This blog was kindly published by the New Local Government Network last week here: Forget integration: we need to disintegrate our public services – New Local

Every few months I find myself in a debate about integration. Long-standing health and care watchers like Richard Humphries, previously of the King’s Fund, have pointed out that this has been happening for as long as there have been separate health and care systems, with plans to integrate the two appearing every few years – dozens and dozens of them in 70 years – but none of them working.

I believe this is because we always start from the wrong question. We look at complex NHS systems and at bureaucratic social care systems and ask, How can we join these bureaucracies up better?

As ever, it’s worth thinking about what it would look like to take a strengths– or asset-based approach to this challenge. This would mean starting with the question, “What does a good life look like for people who use or might need health or care services?’ And then, “What role do services have in enabling those people to live safely and well at home?’

The answers to those questions need to come from people themselves- particularly disabled people and older people, and their families. They need to be conversations which include everyone – the people who make most use of health and care services now, but also the groups and communities who are most at risk of being excluded from or poorly-served by those services.

So we need our national and local leaders to do two things:

  1. Set a new shared goal for our dis-integrated public services. In my book, I suggest a single government department for community services bringing at least health, care, housing & local government services together, and a single goal of creating wellbeing and resilience (which is the capacity to maintain wellbeing through challenge and crises).
  2. Share power through insisting on co-production and resourcing the citizen-led organisations which are needed to coproduce with everyone.

How would we know this was working? I can think of three useful tests for integration – I’d be interested in what you think of them:

1. Can the system work with households as well as individuals? This tests whether services for people with different needs (and often different ages, such as the disabled child and their parents who are finding it challenging to care for them) can organise themselves around the complexity of their lives, putting us in charge of how resources are used. Or do our lives look hopelessly messy to them?

2. Does integration reduce inequalities? If it doesn’t, then some services may be integrating with each other, but they are not integrating with all of our communities, and community organisations.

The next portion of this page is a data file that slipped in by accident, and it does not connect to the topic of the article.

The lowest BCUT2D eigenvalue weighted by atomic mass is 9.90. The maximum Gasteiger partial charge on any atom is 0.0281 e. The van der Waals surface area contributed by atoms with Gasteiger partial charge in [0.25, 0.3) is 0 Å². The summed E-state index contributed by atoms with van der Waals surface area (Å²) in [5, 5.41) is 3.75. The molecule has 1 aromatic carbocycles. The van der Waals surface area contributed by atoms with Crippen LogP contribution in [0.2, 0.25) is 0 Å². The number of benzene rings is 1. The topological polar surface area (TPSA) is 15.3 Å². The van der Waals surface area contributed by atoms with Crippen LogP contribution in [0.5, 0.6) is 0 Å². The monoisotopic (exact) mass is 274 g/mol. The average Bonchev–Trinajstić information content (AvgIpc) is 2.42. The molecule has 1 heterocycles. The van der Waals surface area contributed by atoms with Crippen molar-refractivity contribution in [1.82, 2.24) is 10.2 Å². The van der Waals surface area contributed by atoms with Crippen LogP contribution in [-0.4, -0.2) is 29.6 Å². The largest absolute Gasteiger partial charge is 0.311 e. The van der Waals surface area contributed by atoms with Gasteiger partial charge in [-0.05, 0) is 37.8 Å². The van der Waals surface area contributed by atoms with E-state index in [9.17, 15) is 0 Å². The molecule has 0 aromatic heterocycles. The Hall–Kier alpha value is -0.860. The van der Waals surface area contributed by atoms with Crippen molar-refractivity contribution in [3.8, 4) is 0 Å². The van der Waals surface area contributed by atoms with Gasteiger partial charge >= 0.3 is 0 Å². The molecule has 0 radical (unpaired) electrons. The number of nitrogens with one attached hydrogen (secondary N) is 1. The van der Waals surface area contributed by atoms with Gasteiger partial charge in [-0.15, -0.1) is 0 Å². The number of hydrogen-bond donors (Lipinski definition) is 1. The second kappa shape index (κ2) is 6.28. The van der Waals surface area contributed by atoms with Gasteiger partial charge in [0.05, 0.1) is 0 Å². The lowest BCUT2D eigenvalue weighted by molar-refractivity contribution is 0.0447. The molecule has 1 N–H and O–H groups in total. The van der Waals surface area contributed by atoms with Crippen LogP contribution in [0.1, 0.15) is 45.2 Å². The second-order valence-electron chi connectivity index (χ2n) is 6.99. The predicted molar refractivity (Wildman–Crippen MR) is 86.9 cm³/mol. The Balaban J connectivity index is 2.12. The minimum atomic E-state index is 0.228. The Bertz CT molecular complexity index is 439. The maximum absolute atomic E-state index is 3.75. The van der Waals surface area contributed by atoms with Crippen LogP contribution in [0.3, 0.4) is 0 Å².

3. Can I own and share my own information? This is a process-y point, but it’s a good sign of whether we are aiming to help organisations integrate their existing information systems, or if we are trying to help individuals and families take charge of their own information, and share it with the services which are valuable to them. Having to give the same information over and over is perhaps the most common complaint about dis-integrated systems. It’s not just inconvenient – that information is sensitive, personal or can be deeply painful – so repeating it shows that our dignity is not at the heart of a service’s thinking and actions.

So real integration will be both simpler (not having to make sense of existing labyrinthine bureaucracies) and harder (services accepting new goals and less power). We can replace systems which spend lots of time and money assessing people, but often don’t have a service, let alone the right kind of support, at the end of it, with simpler and more human approaches like Local Area Coordination, which put the rights kinds of help in the right places.

Just as the really hard bit of scaling up innovation is scaling down what we do now, building new integrated systems requires us to recognise that what is needed for some existing monolithic bureaucracies is, in fact, disintegration.

People are the most effective integrators

At a discussion about integration the other day, someone talked about the four agencies which came to see her parents to support her Mum who has dementia. Each with their own agenda (continence, aids and adaptations, homecare etc) and each demanding the same set of information from the lady who now struggles to communicate clearly and her husband who is at his wits’ end.  We’d all see that as wrong, but what to do?

If your world view is that of a service provider you may well suggest the solution to this is for the services to share their data. To do this, of course, you need to align everyone’s IT systems. This will cost £10bn and collapse in miserable failure about five years later.